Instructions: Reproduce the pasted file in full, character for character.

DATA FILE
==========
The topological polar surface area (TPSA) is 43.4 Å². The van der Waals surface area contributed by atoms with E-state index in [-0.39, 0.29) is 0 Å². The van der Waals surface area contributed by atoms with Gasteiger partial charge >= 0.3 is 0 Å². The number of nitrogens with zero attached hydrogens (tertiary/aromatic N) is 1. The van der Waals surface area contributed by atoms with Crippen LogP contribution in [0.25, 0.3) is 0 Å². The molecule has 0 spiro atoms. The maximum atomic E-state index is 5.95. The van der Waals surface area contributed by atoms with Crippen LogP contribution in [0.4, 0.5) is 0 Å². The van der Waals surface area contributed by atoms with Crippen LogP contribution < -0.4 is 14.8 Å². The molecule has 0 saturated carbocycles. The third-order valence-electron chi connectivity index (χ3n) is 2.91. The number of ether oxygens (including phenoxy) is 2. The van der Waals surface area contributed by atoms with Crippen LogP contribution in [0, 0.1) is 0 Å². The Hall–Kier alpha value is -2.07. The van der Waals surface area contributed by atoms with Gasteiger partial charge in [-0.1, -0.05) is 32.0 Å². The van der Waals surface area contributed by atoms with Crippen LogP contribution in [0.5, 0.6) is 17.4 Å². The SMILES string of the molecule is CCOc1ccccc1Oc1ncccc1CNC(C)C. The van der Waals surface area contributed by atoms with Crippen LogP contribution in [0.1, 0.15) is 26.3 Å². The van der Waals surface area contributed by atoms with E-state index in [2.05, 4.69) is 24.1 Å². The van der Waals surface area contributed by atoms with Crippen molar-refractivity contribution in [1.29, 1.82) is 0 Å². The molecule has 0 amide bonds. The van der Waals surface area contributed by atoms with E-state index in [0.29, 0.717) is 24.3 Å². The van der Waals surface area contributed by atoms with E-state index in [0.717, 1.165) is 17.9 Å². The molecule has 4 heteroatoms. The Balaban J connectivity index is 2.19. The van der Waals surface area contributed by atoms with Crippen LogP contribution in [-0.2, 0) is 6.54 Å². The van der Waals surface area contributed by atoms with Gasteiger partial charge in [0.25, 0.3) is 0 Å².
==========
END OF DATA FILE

The topological polar surface area (TPSA) is 43.4 Å². The van der Waals surface area contributed by atoms with E-state index in [-0.39, 0.29) is 0 Å². The van der Waals surface area contributed by atoms with Gasteiger partial charge >= 0.3 is 0 Å². The number of nitrogens with zero attached hydrogens (tertiary/aromatic N) is 1. The van der Waals surface area contributed by atoms with Crippen LogP contribution in [0.25, 0.3) is 0 Å². The molecule has 0 spiro atoms. The maximum atomic E-state index is 5.95. The van der Waals surface area contributed by atoms with Crippen LogP contribution in [0.4, 0.5) is 0 Å². The van der Waals surface area contributed by atoms with Crippen LogP contribution < -0.4 is 14.8 Å². The molecule has 0 saturated carbocycles. The third-order valence-electron chi connectivity index (χ3n) is 2.91. The number of ether oxygens (including phenoxy) is 2. The van der Waals surface area contributed by atoms with Crippen LogP contribution in [0, 0.1) is 0 Å². The Hall–Kier alpha value is -2.07. The van der Waals surface area contributed by atoms with Gasteiger partial charge in [-0.1, -0.05) is 32.0 Å². The van der Waals surface area contributed by atoms with Crippen LogP contribution in [0.5, 0.6) is 17.4 Å². The SMILES string of the molecule is CCOc1ccccc1Oc1ncccc1CNC(C)C. The van der Waals surface area contributed by atoms with Crippen LogP contribution in [0.1, 0.15) is 26.3 Å². The van der Waals surface area contributed by atoms with E-state index in [2.05, 4.69) is 24.1 Å². The van der Waals surface area contributed by atoms with Crippen molar-refractivity contribution in [1.29, 1.82) is 0 Å². The molecule has 0 amide bonds. The van der Waals surface area contributed by atoms with E-state index in [0.29, 0.717) is 24.3 Å². The van der Waals surface area contributed by atoms with E-state index in [0.717, 1.165) is 17.9 Å². The molecule has 4 heteroatoms. The Balaban J connectivity index is 2.19. The van der Waals surface area contributed by atoms with Crippen LogP contribution in [-0.2, 0) is 6.54 Å². The van der Waals surface area contributed by atoms with Gasteiger partial charge in [0.25, 0.3) is 0 Å².